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vintage ea-32rvt with strange wiring, factory experiment?

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Hello Forum, I'm looking for anyone who can tell me if this Epiphone ea-32rvt I have may be a factory experiment. I need to know if this may be worth more as is to a collector than a major rewire job. It would take all day to rewire.


This particular 32rvt is in good working order and really good condition for it's age but it has one MAJOR "flaw". This thing has the reverb tank driven directly off the speaker!! This being said the amp can't be turned up with the reverb on as it goes into a feedback loop and just rumbles. I have the schematic from schematic heaven and that pretty much looks like what I'd expect from about any tube amp. This amp is no where near normal or the schematic.


I know someone is going to say it's been modified but whoever did it did this either right after purchase or in factory. Every solder joint in here looks exactly the same. Perfectly identical. I've tried to figure out what the reverb control does and it appears to be a mid control tied off the bass control, all done right at the pots.


Another thing that stands out is that it has two chokes in there that the SH schematic doesn't have. One is clearly for the power supply and the other is a bit hard to follow. It's tied off the plate of one of the tubes and not going to the phase inverter tranny. The PI is handled pretty much as the schematic shows except they've swapped some of the triodes around. A lot of resister values don't match up either. It all feels like a R&D experiment.


The workmanship is above average throughout and the amp sounds great with the reverb off. The owner would like to have the reverb fixed. I'm hoping to tell him it's worth more like it is. Have him buy another amp and collect this one.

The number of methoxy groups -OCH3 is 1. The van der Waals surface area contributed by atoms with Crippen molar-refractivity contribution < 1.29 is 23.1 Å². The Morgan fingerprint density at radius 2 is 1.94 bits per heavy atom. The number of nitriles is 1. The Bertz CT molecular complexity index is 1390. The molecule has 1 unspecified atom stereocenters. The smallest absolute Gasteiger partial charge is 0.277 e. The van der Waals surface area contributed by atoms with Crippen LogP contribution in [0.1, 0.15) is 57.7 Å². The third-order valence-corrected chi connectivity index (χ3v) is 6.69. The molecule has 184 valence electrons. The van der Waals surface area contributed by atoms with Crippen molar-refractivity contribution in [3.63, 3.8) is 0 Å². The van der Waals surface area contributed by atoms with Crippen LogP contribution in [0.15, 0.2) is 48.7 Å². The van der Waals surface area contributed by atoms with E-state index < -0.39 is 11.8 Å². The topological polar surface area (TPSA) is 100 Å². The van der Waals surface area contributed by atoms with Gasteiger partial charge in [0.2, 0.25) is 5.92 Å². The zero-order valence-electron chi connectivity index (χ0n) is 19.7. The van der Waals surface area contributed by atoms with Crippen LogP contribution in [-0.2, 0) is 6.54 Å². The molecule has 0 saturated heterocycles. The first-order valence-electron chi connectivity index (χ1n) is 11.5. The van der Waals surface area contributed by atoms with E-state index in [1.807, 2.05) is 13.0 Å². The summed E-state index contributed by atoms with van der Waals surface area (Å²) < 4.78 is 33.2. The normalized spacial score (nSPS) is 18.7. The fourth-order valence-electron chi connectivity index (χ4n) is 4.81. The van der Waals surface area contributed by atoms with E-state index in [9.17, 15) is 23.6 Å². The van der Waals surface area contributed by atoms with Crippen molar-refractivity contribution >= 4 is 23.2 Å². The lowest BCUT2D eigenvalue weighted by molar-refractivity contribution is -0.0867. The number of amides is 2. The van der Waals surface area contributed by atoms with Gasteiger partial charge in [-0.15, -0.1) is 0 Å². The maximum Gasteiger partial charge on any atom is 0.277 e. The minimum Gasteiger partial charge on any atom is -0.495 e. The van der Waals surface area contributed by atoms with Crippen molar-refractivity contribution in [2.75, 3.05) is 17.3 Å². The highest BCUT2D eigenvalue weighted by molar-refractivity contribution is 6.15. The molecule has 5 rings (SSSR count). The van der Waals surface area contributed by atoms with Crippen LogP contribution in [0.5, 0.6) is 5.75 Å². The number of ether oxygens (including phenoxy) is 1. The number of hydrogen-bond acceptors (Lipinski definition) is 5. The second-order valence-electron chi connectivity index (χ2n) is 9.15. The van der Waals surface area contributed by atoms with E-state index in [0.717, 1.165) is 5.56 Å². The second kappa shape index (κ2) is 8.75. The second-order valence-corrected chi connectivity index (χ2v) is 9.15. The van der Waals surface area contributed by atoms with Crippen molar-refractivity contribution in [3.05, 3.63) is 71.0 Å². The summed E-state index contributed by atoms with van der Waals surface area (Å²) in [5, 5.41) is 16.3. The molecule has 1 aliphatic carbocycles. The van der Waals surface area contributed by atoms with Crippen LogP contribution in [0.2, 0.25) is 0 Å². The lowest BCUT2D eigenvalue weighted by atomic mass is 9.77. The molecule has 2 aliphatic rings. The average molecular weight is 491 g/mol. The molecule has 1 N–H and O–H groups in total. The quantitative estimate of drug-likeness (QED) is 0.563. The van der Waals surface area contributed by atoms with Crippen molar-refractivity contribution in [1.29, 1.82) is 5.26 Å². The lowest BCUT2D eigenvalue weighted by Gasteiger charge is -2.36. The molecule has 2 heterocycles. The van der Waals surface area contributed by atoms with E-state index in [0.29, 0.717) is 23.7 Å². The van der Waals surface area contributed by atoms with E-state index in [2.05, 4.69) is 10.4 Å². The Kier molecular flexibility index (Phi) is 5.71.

This is a serious mystery and any help would be most useful.

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It's not unheard of for 60's era Gibson amps to stray from published schematics, and sometimes rather far. Using my Falcon as an example, not all of these "factory experiments" were what you'd necessarily call "perfect mods," either. That Falcon had 1/2 the available gain shunted away, for instance, and the reverb is built into a loop from the preamp section, so it can get rather noisy (although it's a very impressive reverb, despite the noise tendancy).


I never was able to find a schematic online for my Falcon, so the fact that you haven't found one for this circuits freak doesn't necessarily mean that it wasn't built this way from the start. What to do with it is the toss-up question. If all else looks original, I'd probably be inclined to leave it alone and sell it as is, as a collector. If it's been messed with at all over the years and you can build it correctly without mangling the chassis, all options are on the table, imo. Everyone's opinion on this varies, however, so, ultimately, it's up to the owner to decide.

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